The Rumpus Interview with Dani Shapiro


If you’re reading this you’re not writing. That should go without saying, of course, but maybe you need to hear it again. Because chances are you’re susceptible to distraction, victim of the impulse to research before you write. Maybe you—like me, and like Dani Shapiro (author of, most recently, of Still Writing, and the subject of this interview), and like countless other writers—too often find yourself caught up in the chorus of Twitter, or mesmerized by the intricate fractal-like nature of Wikipedia’s ever-deepening links, or sinking into the quicksand of your inbox, essentially doing anything but the writing you set out to do. Maybe, like any writer, you’re a savant of procrastination. But right now, if you do indeed find yourself not writing but instead here at this interview, this time you may have come to the right place.

Wherever you happen to be in your writing life, Dani Shaprio has been there before. She’s done MFA. She’s done NYC. She’s published memoirs, novels, essays, and short stories (including one I had the honor to edit and introduce for Electric Literature’s Recommended Reading). She’s a working mother, and a working writer. Her book tours have taken her to indie bookstores and to Oprah’s inner sanctum. And yet she is still subject to the same bewildering and wearying struggle that all writers face: the struggle to write and keep writing.

Her latest book looks at both the practice of living and the practice of writing. It is a generous and insightful book that focuses less on craft and more on the mechanics of being a writer. I met Dani at her home in rural Connecticut, after a drive that took me from city to suburb to exurb to farmland (minutes before reaching her home, I passed a chicken who stood at the side of the road, deep in existential contemplation). Even there, in bucolic Connecticut, distractions from the writing life were in full bloom, but somehow Dani manages to persevere.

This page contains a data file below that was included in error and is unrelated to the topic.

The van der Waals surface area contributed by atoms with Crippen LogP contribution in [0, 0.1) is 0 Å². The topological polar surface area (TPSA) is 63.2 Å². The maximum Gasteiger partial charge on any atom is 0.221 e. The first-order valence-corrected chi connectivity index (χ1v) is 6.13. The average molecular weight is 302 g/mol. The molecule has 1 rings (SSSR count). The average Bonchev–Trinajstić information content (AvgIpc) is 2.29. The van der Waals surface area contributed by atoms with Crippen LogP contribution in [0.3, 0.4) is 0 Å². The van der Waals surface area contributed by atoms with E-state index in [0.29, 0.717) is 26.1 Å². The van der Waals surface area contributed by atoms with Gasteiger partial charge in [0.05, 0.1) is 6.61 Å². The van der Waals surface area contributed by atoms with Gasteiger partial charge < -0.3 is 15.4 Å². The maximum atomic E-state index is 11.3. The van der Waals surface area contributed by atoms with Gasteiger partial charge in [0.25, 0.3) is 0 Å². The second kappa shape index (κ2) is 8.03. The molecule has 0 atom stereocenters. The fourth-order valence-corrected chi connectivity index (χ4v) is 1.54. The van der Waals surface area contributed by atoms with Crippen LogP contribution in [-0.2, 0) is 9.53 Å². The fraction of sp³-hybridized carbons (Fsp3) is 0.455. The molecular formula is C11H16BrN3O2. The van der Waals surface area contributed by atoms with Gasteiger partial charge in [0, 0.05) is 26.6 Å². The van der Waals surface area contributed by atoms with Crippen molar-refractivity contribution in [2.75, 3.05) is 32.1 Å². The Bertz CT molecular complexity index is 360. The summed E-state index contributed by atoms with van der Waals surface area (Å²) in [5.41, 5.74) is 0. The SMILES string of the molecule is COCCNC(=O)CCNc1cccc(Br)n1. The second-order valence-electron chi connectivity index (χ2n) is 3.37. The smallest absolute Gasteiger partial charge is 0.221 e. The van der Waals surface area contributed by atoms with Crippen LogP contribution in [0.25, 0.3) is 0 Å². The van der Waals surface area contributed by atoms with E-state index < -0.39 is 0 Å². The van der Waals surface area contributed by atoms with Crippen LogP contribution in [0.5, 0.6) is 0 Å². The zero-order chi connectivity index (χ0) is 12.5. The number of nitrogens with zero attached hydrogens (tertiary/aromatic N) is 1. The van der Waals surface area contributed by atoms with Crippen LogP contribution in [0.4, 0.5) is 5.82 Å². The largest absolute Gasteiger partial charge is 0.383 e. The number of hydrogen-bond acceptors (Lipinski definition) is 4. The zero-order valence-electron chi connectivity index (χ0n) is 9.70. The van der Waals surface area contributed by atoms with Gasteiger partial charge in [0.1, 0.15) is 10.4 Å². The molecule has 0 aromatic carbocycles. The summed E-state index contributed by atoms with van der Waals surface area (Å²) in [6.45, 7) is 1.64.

Read along, then read Dani’s book, and then, I promise, you’ll be ready to get some writing done.


The Rumpus: As someone who did an MFA, started her writing career in NY, and then moved out here: where do you weigh in on MFA vs. NYC vs. CT?

Dani Shapiro: I spent a whole lot of years in NYC and in MFA. Which undoubtedly gave me a very a big cushion of relationships with writers and editors, and a very social literary life. I spent a lot of those years going to parties, living first in Manhattan, eventually in Brooklyn, going to lunch with magazine editors, knowing all the agents, all that stuff—which I’m of two minds about.

When I think of those years, I have an image of a particular writer/editor—a guy who I saw at every single party. He was always looking at the door to see who was coming in. He was that kind of social creature who wasn’t writing or doing anything interesting anymore. I never wanted to be that guy. Or girl. I am—and I think most writers are—an introvert, but one who has become decent at extrovert behavior. I’m most connected to myself when I’m alone in a room, moving my hand across a page. That’s when I feel most like me.